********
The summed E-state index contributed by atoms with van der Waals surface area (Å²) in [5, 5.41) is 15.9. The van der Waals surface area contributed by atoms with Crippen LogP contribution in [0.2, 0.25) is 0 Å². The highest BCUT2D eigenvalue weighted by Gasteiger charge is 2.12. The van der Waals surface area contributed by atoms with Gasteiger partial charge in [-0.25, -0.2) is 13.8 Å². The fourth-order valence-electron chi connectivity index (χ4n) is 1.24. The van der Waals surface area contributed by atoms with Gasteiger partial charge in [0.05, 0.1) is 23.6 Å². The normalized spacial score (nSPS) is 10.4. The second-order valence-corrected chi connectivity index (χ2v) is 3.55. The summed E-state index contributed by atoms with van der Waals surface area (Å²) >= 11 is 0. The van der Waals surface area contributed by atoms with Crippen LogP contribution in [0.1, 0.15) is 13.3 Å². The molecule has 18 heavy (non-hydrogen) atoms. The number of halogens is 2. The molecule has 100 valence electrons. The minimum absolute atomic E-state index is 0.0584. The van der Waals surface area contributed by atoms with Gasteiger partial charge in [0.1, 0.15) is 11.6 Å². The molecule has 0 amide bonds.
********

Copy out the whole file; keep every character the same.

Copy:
The summed E-state index contributed by atoms with van der Waals surface area (Å²) in [5, 5.41) is 15.9. The van der Waals surface area contributed by atoms with Crippen LogP contribution in [0.2, 0.25) is 0 Å². The highest BCUT2D eigenvalue weighted by Gasteiger charge is 2.12. The van der Waals surface area contributed by atoms with Gasteiger partial charge in [-0.25, -0.2) is 13.8 Å². The fourth-order valence-electron chi connectivity index (χ4n) is 1.24. The van der Waals surface area contributed by atoms with Gasteiger partial charge in [0.05, 0.1) is 23.6 Å². The normalized spacial score (nSPS) is 10.4. The second-order valence-corrected chi connectivity index (χ2v) is 3.55. The summed E-state index contributed by atoms with van der Waals surface area (Å²) >= 11 is 0. The van der Waals surface area contributed by atoms with Crippen LogP contribution in [0.1, 0.15) is 13.3 Å². The molecule has 18 heavy (non-hydrogen) atoms. The number of halogens is 2. The molecule has 100 valence electrons. The minimum absolute atomic E-state index is 0.0584. The van der Waals surface area contributed by atoms with Gasteiger partial charge in [0.1, 0.15) is 11.6 Å². The molecule has 0 amide bonds.